Use Disorder – A Better Way To Say You Are An Addict

How is an addict different from someone who has use disorder?

If your drug use has led you to detox, drug treatment centers or 12-step meetings, you are most likely very familiar with the term, “addict”. In Narcotics Anonymous (NA) meetings, members are encouraged to verbally identify as being an addict. Since the 12-step programs have been used as a template for medical addiction treatment facilities, you may be identified as an addict before ever setting foot in an NA meeting. I am proposing “use disorder” as a new term to replace “addict”.

Does your family call you an addict?

During the difficult times, your family and loved ones sought out help in understanding what you were going through. They may have gone to Naranon meetings or they may have spoken to addiction counselors or other “experts”. Your loved ones quickly pick up on the terminology. They remind you that you are an addict and that you cannot get through life with the same trust and respect that non-addicts get by default. If you think about it, the word addict is quite offensive. In a world of misunderstanding, misinformation and outright discrimination, you find yourself a victim. Addicts are treated like criminals and children.

What accommodations have been made for you?

Americans with disabilities are protected by law. We expect to find accommodations in businesses and institutions. Discrimination is not only frowned upon, it is illegal. For example, we expect to see ramps, wide doorways and hand rails in buildings to accommodate wheel chairs. Schools are expected to accommodate a variety of learning disabilities and psychiatric disorders in children. Have you been accommodated in any way at all by your community? Or, have you found that you are better off keeping your condition a secret? Many minorities and people with a wide spectrum of disabilities have found acceptance and legal protections in modern society. However, when it comes to addiction, we are living in the dark ages.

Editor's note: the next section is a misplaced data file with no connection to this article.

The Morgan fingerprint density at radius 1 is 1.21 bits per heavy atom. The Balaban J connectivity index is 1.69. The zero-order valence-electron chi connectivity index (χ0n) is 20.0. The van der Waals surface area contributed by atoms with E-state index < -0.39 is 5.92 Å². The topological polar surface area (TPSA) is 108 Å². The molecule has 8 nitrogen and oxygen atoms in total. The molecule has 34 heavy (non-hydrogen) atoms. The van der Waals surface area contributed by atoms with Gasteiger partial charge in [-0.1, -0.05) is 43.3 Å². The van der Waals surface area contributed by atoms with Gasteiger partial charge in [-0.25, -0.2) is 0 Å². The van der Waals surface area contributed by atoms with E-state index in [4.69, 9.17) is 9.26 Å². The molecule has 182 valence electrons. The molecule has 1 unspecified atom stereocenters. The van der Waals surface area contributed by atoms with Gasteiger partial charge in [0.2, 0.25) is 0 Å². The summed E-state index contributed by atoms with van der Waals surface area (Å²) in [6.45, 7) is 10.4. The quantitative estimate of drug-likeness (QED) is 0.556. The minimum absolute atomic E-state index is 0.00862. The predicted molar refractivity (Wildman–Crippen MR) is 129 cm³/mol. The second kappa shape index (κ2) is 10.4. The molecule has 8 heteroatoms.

Addiction does not exist.

Narcotics Anonymous is correct to call addiction a disease. It is a form of mental illness characterized by changes in parts of the brain that impair control of use in particular areas. It may refer to substance use or other things, such as gambling or overeating. Yet, the word addiction is not used in the field of psychiatry. It is not, in a sense, a medical term. The current accepted terminology is “use disorder”.

There are many types of use disorder.

The medical literature defines many different types of use disorder. There is substance use disorder, alcohol use disorder, opioid use disorder, tobacco use disorder and many more. One important fact to keep in mind is that there is a crossover effect in which difficulty controlling use of one substance can lead to similar difficulty controlling use of another. That is where the generalized term addict came from. An addict must avoid all drugs in order to recover. So, why not use the term “use disorder” instead of “addict”. It is consistent with medical terminology and does not carry the heavy baggage of negative connotation that comes with the word, “addict”.